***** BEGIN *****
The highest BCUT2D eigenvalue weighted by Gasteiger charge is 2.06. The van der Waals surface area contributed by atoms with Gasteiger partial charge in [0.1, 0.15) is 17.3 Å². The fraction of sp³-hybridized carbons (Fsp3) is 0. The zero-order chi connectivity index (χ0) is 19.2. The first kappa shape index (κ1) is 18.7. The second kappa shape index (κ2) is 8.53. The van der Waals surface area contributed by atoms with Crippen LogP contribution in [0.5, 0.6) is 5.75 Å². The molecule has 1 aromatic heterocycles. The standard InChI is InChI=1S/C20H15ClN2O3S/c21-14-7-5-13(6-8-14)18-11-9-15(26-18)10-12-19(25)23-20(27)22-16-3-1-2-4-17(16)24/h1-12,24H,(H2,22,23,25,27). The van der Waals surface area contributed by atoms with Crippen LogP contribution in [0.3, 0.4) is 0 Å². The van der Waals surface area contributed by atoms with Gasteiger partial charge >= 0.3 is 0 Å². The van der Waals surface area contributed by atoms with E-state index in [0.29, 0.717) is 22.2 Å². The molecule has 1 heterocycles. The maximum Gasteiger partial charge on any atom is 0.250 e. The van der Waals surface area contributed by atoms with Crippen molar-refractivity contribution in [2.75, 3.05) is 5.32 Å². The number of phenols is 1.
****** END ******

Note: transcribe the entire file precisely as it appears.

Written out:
The highest BCUT2D eigenvalue weighted by Gasteiger charge is 2.06. The van der Waals surface area contributed by atoms with Gasteiger partial charge in [0.1, 0.15) is 17.3 Å². The fraction of sp³-hybridized carbons (Fsp3) is 0. The zero-order chi connectivity index (χ0) is 19.2. The first kappa shape index (κ1) is 18.7. The second kappa shape index (κ2) is 8.53. The van der Waals surface area contributed by atoms with Crippen LogP contribution in [0.5, 0.6) is 5.75 Å². The molecule has 1 aromatic heterocycles. The standard InChI is InChI=1S/C20H15ClN2O3S/c21-14-7-5-13(6-8-14)18-11-9-15(26-18)10-12-19(25)23-20(27)22-16-3-1-2-4-17(16)24/h1-12,24H,(H2,22,23,25,27). The van der Waals surface area contributed by atoms with Crippen LogP contribution in [0.3, 0.4) is 0 Å². The van der Waals surface area contributed by atoms with Gasteiger partial charge >= 0.3 is 0 Å². The van der Waals surface area contributed by atoms with E-state index in [0.29, 0.717) is 22.2 Å². The molecule has 1 heterocycles. The maximum Gasteiger partial charge on any atom is 0.250 e. The van der Waals surface area contributed by atoms with Crippen molar-refractivity contribution in [2.75, 3.05) is 5.32 Å². The number of phenols is 1.